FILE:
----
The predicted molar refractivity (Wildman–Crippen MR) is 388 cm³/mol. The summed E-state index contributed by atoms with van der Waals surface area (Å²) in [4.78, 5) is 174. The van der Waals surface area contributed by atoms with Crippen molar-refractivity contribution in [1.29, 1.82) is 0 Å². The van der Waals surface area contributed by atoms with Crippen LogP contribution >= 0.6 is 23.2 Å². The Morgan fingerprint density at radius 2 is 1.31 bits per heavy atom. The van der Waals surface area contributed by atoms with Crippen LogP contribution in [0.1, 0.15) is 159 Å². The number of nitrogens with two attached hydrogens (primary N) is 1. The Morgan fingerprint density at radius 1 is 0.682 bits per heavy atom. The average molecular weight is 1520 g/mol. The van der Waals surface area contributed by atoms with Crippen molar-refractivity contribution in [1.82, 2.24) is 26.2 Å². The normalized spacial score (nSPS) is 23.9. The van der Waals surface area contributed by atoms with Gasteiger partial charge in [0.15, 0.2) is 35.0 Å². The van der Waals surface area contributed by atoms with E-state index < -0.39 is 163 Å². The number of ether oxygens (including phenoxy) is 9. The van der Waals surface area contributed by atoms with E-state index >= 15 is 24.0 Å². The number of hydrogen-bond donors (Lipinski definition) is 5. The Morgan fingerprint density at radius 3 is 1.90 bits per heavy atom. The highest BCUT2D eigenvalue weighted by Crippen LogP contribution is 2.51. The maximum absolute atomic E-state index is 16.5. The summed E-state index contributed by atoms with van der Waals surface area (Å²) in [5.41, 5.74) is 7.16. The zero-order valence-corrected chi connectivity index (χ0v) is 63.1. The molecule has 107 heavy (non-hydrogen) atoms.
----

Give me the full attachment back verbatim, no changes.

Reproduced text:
The predicted molar refractivity (Wildman–Crippen MR) is 388 cm³/mol. The summed E-state index contributed by atoms with van der Waals surface area (Å²) in [4.78, 5) is 174. The van der Waals surface area contributed by atoms with Crippen molar-refractivity contribution in [1.29, 1.82) is 0 Å². The van der Waals surface area contributed by atoms with Crippen LogP contribution >= 0.6 is 23.2 Å². The Morgan fingerprint density at radius 2 is 1.31 bits per heavy atom. The van der Waals surface area contributed by atoms with Crippen LogP contribution in [0.1, 0.15) is 159 Å². The number of nitrogens with two attached hydrogens (primary N) is 1. The Morgan fingerprint density at radius 1 is 0.682 bits per heavy atom. The average molecular weight is 1520 g/mol. The van der Waals surface area contributed by atoms with Crippen molar-refractivity contribution in [1.82, 2.24) is 26.2 Å². The normalized spacial score (nSPS) is 23.9. The van der Waals surface area contributed by atoms with Gasteiger partial charge in [0.15, 0.2) is 35.0 Å². The van der Waals surface area contributed by atoms with E-state index < -0.39 is 163 Å². The number of ether oxygens (including phenoxy) is 9. The van der Waals surface area contributed by atoms with E-state index >= 15 is 24.0 Å². The number of hydrogen-bond donors (Lipinski definition) is 5. The Morgan fingerprint density at radius 3 is 1.90 bits per heavy atom. The highest BCUT2D eigenvalue weighted by Crippen LogP contribution is 2.51. The maximum absolute atomic E-state index is 16.5. The summed E-state index contributed by atoms with van der Waals surface area (Å²) in [5.41, 5.74) is 7.16. The zero-order valence-corrected chi connectivity index (χ0v) is 63.1. The molecule has 107 heavy (non-hydrogen) atoms.